My Lords, consistent with the Strategic Defence Review, we continue to assess the potential role of missile defence systems as part of a broad ranging response to missile and weapons of mass destruction proliferation. Our position of monitoring developments, both in the threat and in defensive technologies, our involvement in NATO studies and our dialogue with allies all help us to make informed judgments on security priorities. But it would be premature to decide to acquire a ballistic missile defence capability.
My Lords, I thank my noble friend for that reply. Does he agree that any missile defence system will have immense expenditure implications, with far-reaching consequences for our existing defence strategy introduced after the recent defence review? Therefore, does he also agree that it is absolutely essential that, before we drift into any commitment from which it may be increasingly difficult to extricate ourselves, there is a convincing threat analysis that demonstrates why such a system is necessary and could be effective? Does my noble friend agree that we must be clear about the consequences for arms control and disarmament, which must remain a cornerstone of global security? Is not terrorism, in its nuclear, biological and chemical dimensions, a much more immediate threat? Is that being addressed adequately?
My Lords, there will be no drift at all into such a defence system. Perhaps I may quote from the SDR published some three years ago. It states that systems,
"may play a role within a balanced spectrum of capabilities to counter the risks posed by chemical and biological weapons and their means of delivery. But technologies in this area are changing rapidly and it would, at this stage, be premature to decide on acquiring such a capability".
It went on to say:
"We will, however, monitor developments in the risks posed by ballistic missiles and in the technology available to counter them, participate in NATO studies, and work closely with our Allies to inform future decisions".
That was two or three years ago and it is exactly the policy that we have followed since then. What we said then applies now. Of course, my noble friend is right that any system would be very expensive. As far as disarmament is concerned, the goal of Her Majesty's Government is the global elimination of nuclear weapons. That remains our policy.
My Lords, in the course of such monitoring, has the Minister come across the recently published internal US Defence Department study that indicates that the testing of missile defences is, first, long-delayed, secondly, subject to a high level of failure, and, thirdly, does not take into account the use of sophisticated decoys? Has he seen the article in the contemporary issue of Foreign Affairs by Mr John Newhouse, an outstanding expert, who argues that the single greatest threat to global security arises from the growing and dangerous disrepair of the Russian strategic forces?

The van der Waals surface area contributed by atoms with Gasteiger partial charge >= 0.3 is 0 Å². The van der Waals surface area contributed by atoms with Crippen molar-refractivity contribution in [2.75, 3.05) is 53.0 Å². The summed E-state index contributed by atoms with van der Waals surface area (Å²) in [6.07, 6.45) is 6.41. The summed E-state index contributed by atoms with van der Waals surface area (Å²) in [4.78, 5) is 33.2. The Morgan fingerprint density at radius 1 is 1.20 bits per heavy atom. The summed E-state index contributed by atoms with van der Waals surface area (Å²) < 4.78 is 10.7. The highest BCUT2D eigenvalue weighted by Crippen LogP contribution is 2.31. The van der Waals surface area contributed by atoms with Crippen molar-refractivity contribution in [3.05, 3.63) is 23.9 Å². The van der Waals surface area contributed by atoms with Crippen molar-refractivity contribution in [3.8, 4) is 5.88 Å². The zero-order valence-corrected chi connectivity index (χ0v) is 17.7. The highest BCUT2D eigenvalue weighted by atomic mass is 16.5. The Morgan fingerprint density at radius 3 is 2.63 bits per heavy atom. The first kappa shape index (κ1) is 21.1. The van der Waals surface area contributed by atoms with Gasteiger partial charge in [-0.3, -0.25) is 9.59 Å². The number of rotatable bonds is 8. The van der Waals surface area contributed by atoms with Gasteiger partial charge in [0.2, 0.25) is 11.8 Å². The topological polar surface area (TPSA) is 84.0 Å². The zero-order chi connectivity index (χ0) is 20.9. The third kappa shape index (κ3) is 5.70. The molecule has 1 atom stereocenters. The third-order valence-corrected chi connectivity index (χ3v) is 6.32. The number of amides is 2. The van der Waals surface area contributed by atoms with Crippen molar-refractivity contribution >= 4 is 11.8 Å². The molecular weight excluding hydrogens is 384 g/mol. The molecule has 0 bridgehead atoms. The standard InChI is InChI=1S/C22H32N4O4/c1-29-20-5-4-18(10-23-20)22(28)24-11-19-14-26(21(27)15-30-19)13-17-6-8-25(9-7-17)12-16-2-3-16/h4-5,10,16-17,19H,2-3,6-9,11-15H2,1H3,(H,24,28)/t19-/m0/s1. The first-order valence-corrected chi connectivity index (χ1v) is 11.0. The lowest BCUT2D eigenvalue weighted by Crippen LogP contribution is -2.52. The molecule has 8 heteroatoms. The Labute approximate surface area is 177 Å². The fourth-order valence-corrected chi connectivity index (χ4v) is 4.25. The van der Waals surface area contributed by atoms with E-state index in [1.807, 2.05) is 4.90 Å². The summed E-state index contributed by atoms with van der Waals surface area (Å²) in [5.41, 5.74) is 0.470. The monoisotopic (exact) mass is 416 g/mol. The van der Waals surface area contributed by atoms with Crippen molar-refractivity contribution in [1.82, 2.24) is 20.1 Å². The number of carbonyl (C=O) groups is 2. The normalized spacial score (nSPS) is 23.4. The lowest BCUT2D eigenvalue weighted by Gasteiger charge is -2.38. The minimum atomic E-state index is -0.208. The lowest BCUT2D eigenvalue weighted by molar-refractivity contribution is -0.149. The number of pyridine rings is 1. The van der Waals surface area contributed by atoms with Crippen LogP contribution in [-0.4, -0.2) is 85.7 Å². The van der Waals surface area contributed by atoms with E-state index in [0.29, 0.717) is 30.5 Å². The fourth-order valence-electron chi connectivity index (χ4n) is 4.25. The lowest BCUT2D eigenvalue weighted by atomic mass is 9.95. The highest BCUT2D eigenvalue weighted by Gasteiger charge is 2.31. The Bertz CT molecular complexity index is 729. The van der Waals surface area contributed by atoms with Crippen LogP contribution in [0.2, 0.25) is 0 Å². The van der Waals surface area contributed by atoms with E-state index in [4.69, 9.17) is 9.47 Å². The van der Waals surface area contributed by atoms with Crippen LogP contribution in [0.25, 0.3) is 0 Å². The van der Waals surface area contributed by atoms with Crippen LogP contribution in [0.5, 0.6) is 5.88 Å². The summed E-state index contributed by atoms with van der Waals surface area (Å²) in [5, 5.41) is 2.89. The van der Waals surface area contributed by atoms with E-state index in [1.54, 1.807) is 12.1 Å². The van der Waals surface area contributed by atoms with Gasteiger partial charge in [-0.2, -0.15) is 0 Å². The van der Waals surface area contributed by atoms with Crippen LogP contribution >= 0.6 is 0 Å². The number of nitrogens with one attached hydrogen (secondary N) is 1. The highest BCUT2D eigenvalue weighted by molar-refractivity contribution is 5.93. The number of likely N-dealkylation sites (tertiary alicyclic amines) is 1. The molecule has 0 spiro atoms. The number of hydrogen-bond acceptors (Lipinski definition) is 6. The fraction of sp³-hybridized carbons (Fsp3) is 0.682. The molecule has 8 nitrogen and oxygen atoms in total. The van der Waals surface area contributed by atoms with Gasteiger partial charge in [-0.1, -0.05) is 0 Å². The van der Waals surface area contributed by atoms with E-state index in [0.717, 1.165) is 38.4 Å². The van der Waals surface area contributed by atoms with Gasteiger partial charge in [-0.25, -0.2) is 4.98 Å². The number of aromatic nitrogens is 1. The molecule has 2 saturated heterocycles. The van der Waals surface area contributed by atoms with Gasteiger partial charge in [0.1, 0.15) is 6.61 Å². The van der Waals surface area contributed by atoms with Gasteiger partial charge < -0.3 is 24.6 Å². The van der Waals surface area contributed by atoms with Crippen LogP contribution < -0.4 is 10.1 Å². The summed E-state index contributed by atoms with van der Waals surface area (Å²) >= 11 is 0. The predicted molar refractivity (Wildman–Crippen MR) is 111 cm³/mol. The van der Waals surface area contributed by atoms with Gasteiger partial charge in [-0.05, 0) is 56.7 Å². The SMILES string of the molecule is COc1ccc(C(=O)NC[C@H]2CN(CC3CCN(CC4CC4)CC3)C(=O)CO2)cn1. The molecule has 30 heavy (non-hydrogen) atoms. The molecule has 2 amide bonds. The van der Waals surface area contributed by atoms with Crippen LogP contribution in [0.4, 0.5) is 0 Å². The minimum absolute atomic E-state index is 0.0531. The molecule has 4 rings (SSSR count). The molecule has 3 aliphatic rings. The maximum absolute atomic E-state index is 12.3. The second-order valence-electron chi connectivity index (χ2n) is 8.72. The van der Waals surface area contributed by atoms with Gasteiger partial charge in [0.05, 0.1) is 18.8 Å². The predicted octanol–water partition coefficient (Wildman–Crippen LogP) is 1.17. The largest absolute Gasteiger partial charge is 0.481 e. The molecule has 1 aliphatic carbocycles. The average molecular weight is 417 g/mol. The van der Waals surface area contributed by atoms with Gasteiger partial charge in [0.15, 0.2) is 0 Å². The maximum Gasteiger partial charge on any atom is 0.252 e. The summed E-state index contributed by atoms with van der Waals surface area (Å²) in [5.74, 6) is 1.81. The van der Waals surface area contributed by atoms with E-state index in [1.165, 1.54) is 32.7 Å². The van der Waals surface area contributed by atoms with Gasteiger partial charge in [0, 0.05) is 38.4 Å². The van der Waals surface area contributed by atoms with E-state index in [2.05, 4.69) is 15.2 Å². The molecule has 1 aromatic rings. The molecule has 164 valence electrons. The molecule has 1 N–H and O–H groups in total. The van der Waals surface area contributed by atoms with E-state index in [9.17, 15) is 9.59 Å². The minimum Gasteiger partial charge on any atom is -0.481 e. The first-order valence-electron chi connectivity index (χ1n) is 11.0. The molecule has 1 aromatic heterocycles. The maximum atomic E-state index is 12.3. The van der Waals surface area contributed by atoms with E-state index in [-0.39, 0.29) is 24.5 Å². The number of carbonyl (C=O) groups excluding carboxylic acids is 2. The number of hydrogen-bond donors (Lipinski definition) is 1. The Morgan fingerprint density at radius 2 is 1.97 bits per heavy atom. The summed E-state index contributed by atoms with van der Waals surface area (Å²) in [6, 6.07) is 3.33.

My Lords, I have not had the benefit of seeing either of the articles to which the noble Baroness refers. However, she can be assured that I will have seen them by this time tomorrow afternoon. I take great note of what she says and I know that she understands our policy, which we have made clear, that in considering any future request from the United States implications for United Kingdom security will be a major consideration.
My Lords, of course it is under continuous review, and that is how I answered my noble friend Lord Judd. But there is no question of our drifting into a policy of ballistic missile defence. We will make a decision on the matter when we feel that it is right, in our interest, to do so. At the present time, we believe that it is premature.
My Lords, is my noble friend aware that his confirmation that none of these later developments affect the Government's commitment to the achievement of a nuclear-free world will receive world-wide support and acclaim?
My Lords, I am grateful to my noble friend, who has shown a huge interest in this subject throughout a long and distinguished career.
My Lords, the Minister gave me a complete brush-off when a few days ago I asked him about new construction at Menwith Hill. It is a matter of common knowledge that new radomes have appeared on the site and that pictures of them have appeared in national newspapers. Surely therefore it is a matter which we can discuss in this House.
The Minister says that there is no question of our drifting into a national missile defence policy. However, when we see those new constructions at Menwith Hill, and in the absence of any statement by the Minister or his colleagues, are we not entitled to draw a conclusion as to what they consist of?
My Lords, the noble Lord can draw whatever conclusions he likes. The fact remains--I said this last Thursday in the House--that it has never been the policy of governments of any colour to comment on specific security measures. Tempting as the noble Lord may be in the way he poses the question for the second time in four days, I shall not comment further.
My Lords, the Minister and the noble Lord, Lord Judd, referred to ballistic missile defence in the context of the Strategic Defence Review. When that review was put together three years ago, the BMD was not in consideration. Can the Government assure us that if it is agreed to go ahead with BMD the money will be made available over and above the existing defence budget?
My Lords, I am not in a position to give that assurance to the noble Lord today. Let us take things one stage at a time. At this stage no decision has been made and none is imminent. We do not yet know what the United States may or may not ask for. When we know that, I shall be in a position to answer the noble Lord better.